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Thread: Old vrs new

  1. #16
    IBA #44567 Ken F's Avatar
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    I for one like the new technology. Just recently purchased a '95 R1100RS after riding Harleys for the last 43 years. To me it's a breath of fresh air!

    Ken F

  2. #17
    Alps Adventurer GlobalRider's Avatar
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    Quote Originally Posted by mikeb921 View Post
    I hear a lot of Airhead owners swear by the old technology and don't even want to try the "new" stuff.
    I have and the "new stuff" works great...right up to the moment till it doesn't work anymore. Then all you can do is stand around and wait.

  3. #18
    looking for a coal mine knary's Avatar
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    Quote Originally Posted by BubbaZanetti View Post
    well said

    i went for a ride Monday with my buddy on his rather newish Bonneville, granted, it's a bit of a throwback bike, but still modern. we'd never ridden together before and he was impressed letting me know "that thing goes pretty good".

    the old bikes do more than you think they can, they might just not do it as effortlessly as the newer machines.
    What doesn't go "pretty good" compared to a new bonnie?

  4. #19
    On the road again! R80RTJohnny's Avatar
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    Keep a variety in your garage and life is good.

    Enjoy!
    2008 R12RT (Blue)
    1986 R80RT (Silver)

    Member of the Loonie-Tics. MOA 292.

  5. #20
    Alps Adventurer GlobalRider's Avatar
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    Quote Originally Posted by R80RTJohnny View Post
    Keep a variety in your garage and life is good.

    Enjoy!
    Thats why I just added a Porsche Carrera to my garage as well....to add to the two airhead GSes and one oilhead GS.

    Once again, I decided to go "older" rather than "newer" simply because a 993 series is far better than a 996 series and better than a 997 series...IMO.



    By the way, its low ultra low mileage, totally original and absolutely MINT.
    Last edited by GlobalRider; 09-13-2009 at 12:59 PM.

  6. #21
    Rideoften
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    Yea

    Quote Originally Posted by R80RTJohnny View Post
    Keep a variety in your garage and life is good.

    Enjoy!
    This sounds like the best plan.

    Ride Safe
    MB

  7. #22
    Registered User 184480's Avatar
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    Had a 1980 R100RT I rode for 19 years and it never made me walk once. Got a 2002 GS Adventure, almost 70,000 miles in 5 years. Almost no problems either. Wanted to downsize and sold the GS and bought a 1973 R75 /5.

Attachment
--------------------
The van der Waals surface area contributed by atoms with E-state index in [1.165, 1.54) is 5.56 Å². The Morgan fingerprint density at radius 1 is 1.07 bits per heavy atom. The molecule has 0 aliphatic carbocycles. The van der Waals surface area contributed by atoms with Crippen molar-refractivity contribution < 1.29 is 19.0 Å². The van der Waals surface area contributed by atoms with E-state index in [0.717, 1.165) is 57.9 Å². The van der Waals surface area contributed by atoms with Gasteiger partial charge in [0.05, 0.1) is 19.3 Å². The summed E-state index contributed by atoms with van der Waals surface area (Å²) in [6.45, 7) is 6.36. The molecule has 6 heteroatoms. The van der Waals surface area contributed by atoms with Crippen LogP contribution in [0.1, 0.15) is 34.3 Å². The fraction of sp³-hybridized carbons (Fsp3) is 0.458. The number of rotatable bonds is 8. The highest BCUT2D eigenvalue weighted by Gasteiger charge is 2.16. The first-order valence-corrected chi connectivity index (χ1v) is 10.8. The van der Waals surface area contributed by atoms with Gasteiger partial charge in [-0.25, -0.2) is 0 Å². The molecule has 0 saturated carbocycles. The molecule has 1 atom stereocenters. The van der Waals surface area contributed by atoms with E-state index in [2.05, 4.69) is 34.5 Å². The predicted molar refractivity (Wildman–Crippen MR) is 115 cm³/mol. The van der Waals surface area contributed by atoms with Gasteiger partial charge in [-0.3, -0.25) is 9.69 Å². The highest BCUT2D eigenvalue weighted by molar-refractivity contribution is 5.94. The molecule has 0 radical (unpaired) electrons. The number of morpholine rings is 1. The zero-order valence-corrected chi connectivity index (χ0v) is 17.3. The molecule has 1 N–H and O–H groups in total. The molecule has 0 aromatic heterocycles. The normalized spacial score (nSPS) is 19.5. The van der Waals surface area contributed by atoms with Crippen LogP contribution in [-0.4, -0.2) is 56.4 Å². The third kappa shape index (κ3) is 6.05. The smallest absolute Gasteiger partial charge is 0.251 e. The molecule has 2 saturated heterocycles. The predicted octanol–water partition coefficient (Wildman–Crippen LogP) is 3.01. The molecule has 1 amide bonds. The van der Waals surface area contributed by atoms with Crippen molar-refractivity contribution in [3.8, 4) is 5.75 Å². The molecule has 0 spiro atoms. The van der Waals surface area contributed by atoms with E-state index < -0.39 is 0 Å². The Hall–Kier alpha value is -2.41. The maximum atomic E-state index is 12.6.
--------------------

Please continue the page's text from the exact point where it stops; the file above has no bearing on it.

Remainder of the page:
The /5 was in rough shape but I was adamant about getting in good enough shape to tour on. Many hundreds of dollars later it became apparent to me that it never would be what I was expecting as far as reliability etc. One cold, damp, Saturday morning I went to start it to meet club folks for breakfast and I couldn't get it to start for anything. It went on Craigslist that same afternoon and was sold in a week.

    I like old bikes but I hate working on stuff anymore and if you run an old bike that's what your doing about 30% of the time. They're old, that's the problem. The electrical connections are old and corroded, bearings are worn, just lots and lots of issues.

    I like riding the latest technology. Most often its reliable, dependable and you spend most of your time in the saddle instead of kneeling next to a broken bike on the shoulder of a freeway.
    Former bikes, Ahhhhh who cares!!

  8. #23
    Registered User lkchris's Avatar
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    Quote Originally Posted by 108625 View Post
    Personally though; BMW won't get me back with any hot new model ...
    Nor will BMW sell old, obsolete technology to today's first-time buyers.
    Kent Christensen
    21482
    '12 R1200RT, '02 R1100S, '84 R80G/S

  9. #24
    Bob
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    Quote Originally Posted by lkchris View Post
    Nor will BMW sell old, obsolete technology to today's first-time buyers.
    Amen to that.

    The only people claiming a new airhead (which was obsolete when they were building it) will sell, are people who already own airheads.
    Who do they think will buy these bikes?
    How much would they pay?

  10. #25
    looking for a coal mine knary's Avatar
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    New Ural ST is expected to sell for around $8k.

  11. #26
    shire2000